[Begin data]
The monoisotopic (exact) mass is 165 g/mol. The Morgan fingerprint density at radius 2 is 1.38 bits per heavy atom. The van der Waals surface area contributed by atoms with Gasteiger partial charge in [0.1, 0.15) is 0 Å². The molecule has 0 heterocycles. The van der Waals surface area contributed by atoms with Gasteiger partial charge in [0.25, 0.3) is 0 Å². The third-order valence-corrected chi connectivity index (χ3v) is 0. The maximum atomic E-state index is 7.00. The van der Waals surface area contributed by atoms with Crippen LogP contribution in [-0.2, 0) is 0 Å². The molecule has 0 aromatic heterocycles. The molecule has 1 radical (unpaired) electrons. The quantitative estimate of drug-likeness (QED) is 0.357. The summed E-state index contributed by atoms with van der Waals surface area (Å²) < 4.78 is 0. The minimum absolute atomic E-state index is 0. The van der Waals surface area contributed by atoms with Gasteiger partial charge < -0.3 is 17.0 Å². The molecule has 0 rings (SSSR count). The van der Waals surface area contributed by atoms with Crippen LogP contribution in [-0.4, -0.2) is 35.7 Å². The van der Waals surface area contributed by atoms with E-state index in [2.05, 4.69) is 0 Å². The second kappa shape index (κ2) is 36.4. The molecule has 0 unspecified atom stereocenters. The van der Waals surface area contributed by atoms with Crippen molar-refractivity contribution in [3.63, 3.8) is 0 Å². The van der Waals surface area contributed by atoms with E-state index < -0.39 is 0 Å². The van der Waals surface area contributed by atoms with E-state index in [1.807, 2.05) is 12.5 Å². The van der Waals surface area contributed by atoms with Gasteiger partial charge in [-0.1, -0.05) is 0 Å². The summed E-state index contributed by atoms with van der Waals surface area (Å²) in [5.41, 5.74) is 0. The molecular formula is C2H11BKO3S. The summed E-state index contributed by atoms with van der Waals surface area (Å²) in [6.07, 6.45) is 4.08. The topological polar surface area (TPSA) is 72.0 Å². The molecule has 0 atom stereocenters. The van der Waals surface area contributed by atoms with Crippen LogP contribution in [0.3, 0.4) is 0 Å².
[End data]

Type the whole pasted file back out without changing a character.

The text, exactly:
The monoisotopic (exact) mass is 165 g/mol. The Morgan fingerprint density at radius 2 is 1.38 bits per heavy atom. The van der Waals surface area contributed by atoms with Gasteiger partial charge in [0.1, 0.15) is 0 Å². The molecule has 0 heterocycles. The van der Waals surface area contributed by atoms with Gasteiger partial charge in [0.25, 0.3) is 0 Å². The third-order valence-corrected chi connectivity index (χ3v) is 0. The maximum atomic E-state index is 7.00. The van der Waals surface area contributed by atoms with Crippen LogP contribution in [-0.2, 0) is 0 Å². The molecule has 0 aromatic heterocycles. The molecule has 1 radical (unpaired) electrons. The quantitative estimate of drug-likeness (QED) is 0.357. The summed E-state index contributed by atoms with van der Waals surface area (Å²) < 4.78 is 0. The minimum absolute atomic E-state index is 0. The van der Waals surface area contributed by atoms with Gasteiger partial charge < -0.3 is 17.0 Å². The molecule has 0 rings (SSSR count). The van der Waals surface area contributed by atoms with Crippen LogP contribution in [-0.4, -0.2) is 35.7 Å². The van der Waals surface area contributed by atoms with E-state index in [2.05, 4.69) is 0 Å². The second kappa shape index (κ2) is 36.4. The molecule has 0 unspecified atom stereocenters. The van der Waals surface area contributed by atoms with Crippen molar-refractivity contribution in [3.63, 3.8) is 0 Å². The van der Waals surface area contributed by atoms with E-state index < -0.39 is 0 Å². The van der Waals surface area contributed by atoms with E-state index in [1.807, 2.05) is 12.5 Å². The van der Waals surface area contributed by atoms with Gasteiger partial charge in [-0.1, -0.05) is 0 Å². The summed E-state index contributed by atoms with van der Waals surface area (Å²) in [5.41, 5.74) is 0. The molecular formula is C2H11BKO3S. The summed E-state index contributed by atoms with van der Waals surface area (Å²) in [6.07, 6.45) is 4.08. The topological polar surface area (TPSA) is 72.0 Å². The molecule has 0 atom stereocenters. The van der Waals surface area contributed by atoms with Crippen LogP contribution in [0.3, 0.4) is 0 Å².